NOTB: What do you think other people might be surprised to learn about you? Hidden talents or crazy interests?
Korina: I LOVE to play pool. I love to watch it and I loved to play it. But I haven’t been able to play in a few years because all the pool halls in my area closed down.
I also love animals: I own 3 dogs, 4 cats, and a tortoise. I have no kids of my own, but life is never boring with my furry kids.
I also enjoy writing short stories and doing crafts.
NOTB: What is the best advice you can give fellow moms and stepmoms?
Korina: The best advice I can give is just to talk to each other. Don’t yell and scream, just talk like normal humans. You may find out you have a lot in common.
Make sure mom knows that you are not out to replace her in her kids’ lives. And moms, understand that being a step-mom is very hard at times. You both have feelings. Do what is best for the kids.
If you have a problem with something the other one is doing, talk to them, don’t yell or start an argument, just talk. Tell them how you feel and listen when they do the same.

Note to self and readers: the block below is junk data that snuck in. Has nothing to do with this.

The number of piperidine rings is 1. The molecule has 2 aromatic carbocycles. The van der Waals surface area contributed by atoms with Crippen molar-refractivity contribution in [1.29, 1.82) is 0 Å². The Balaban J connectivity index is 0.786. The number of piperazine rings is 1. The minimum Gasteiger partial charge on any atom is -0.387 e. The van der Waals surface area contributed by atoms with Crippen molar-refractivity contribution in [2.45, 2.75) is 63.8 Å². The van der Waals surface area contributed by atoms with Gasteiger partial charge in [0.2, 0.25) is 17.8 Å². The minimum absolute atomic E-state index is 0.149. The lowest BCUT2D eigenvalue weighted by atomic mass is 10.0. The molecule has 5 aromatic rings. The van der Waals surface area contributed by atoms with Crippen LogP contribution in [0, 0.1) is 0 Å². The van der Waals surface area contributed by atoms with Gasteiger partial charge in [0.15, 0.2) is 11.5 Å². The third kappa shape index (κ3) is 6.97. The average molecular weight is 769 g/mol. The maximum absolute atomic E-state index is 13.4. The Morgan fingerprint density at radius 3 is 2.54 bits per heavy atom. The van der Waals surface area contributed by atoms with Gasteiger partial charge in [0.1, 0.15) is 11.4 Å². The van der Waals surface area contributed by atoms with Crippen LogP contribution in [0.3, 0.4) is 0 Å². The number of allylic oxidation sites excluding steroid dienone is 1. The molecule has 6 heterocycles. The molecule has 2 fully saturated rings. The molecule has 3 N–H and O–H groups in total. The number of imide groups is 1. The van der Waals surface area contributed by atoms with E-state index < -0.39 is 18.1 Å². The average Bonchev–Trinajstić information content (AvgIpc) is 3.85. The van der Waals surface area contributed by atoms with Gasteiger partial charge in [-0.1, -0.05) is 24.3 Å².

You don’t have to be best friends, but you are going to be in each other’s lives for a very long time. You can either try to get along and understand each other, or you can dread seeing each other and fighting the rest of your lives. I chose the first and hopefully you will too.
Also, you need to make special time for you and your husband. You both need each other and try to plan special things to do with one another.
NOTB: What is your hope for other divorce-connected families?
Korina: My hope is that they will learn to get along. It puts a lot of pressure and stress on the kids if they don’t.
My parents divorced and my father never spoke a bad word to my brother or I about our Mom. It adds unnecessary stress to the lives of these kids. Just understand that, and put your differences aside, especially in front of the kids.
NOTB: What prompted you to want to share your story?
Korina: I wanted to show the world that it is really possible for a mom and a stepmom to get along. For them to be able to go to functions and sit and talk and both be there for the kids.
Kids have it hard enough growing up in this world. They don’t need the added stress of their family at each others throats all the time!
NOTB: Thanks so much, Korina!
© 2011 Jenna Korf All Rights Reserved